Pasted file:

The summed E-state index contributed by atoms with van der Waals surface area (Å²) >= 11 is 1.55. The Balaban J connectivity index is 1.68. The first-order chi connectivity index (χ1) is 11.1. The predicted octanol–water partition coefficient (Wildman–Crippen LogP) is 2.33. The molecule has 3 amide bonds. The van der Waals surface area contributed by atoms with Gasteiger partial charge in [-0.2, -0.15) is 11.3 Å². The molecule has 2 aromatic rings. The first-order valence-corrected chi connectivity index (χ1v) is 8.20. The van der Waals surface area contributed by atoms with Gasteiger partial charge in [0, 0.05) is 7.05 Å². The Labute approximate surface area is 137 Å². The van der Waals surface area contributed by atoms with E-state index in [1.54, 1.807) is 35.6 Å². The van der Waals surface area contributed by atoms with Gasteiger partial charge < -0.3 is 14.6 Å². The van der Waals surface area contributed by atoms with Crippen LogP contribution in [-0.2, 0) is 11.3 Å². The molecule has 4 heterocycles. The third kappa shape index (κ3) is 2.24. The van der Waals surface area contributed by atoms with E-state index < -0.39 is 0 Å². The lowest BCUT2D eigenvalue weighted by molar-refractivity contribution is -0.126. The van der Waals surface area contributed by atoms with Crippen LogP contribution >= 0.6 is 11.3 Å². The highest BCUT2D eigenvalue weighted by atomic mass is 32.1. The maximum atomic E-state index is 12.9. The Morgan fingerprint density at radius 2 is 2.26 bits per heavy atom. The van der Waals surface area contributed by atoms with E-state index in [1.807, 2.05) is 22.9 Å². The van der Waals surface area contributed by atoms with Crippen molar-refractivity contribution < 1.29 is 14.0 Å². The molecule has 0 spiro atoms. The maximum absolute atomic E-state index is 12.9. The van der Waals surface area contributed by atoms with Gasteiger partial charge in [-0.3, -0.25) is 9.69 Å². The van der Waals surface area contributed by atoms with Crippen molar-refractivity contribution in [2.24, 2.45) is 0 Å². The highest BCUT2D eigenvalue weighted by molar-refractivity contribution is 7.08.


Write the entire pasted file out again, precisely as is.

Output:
The summed E-state index contributed by atoms with van der Waals surface area (Å²) >= 11 is 1.55. The Balaban J connectivity index is 1.68. The first-order chi connectivity index (χ1) is 11.1. The predicted octanol–water partition coefficient (Wildman–Crippen LogP) is 2.33. The molecule has 3 amide bonds. The van der Waals surface area contributed by atoms with Gasteiger partial charge in [-0.2, -0.15) is 11.3 Å². The molecule has 2 aromatic rings. The first-order valence-corrected chi connectivity index (χ1v) is 8.20. The van der Waals surface area contributed by atoms with Gasteiger partial charge in [0, 0.05) is 7.05 Å². The Labute approximate surface area is 137 Å². The van der Waals surface area contributed by atoms with E-state index in [1.54, 1.807) is 35.6 Å². The van der Waals surface area contributed by atoms with Gasteiger partial charge < -0.3 is 14.6 Å². The van der Waals surface area contributed by atoms with Crippen LogP contribution in [-0.2, 0) is 11.3 Å². The molecule has 4 heterocycles. The third kappa shape index (κ3) is 2.24. The van der Waals surface area contributed by atoms with E-state index < -0.39 is 0 Å². The lowest BCUT2D eigenvalue weighted by molar-refractivity contribution is -0.126. The van der Waals surface area contributed by atoms with Crippen LogP contribution >= 0.6 is 11.3 Å². The highest BCUT2D eigenvalue weighted by atomic mass is 32.1. The maximum atomic E-state index is 12.9. The Morgan fingerprint density at radius 2 is 2.26 bits per heavy atom. The van der Waals surface area contributed by atoms with E-state index in [1.807, 2.05) is 22.9 Å². The van der Waals surface area contributed by atoms with Crippen molar-refractivity contribution < 1.29 is 14.0 Å². The molecule has 0 spiro atoms. The maximum absolute atomic E-state index is 12.9. The van der Waals surface area contributed by atoms with Gasteiger partial charge in [-0.3, -0.25) is 9.69 Å². The van der Waals surface area contributed by atoms with Crippen molar-refractivity contribution in [2.24, 2.45) is 0 Å². The highest BCUT2D eigenvalue weighted by molar-refractivity contribution is 7.08.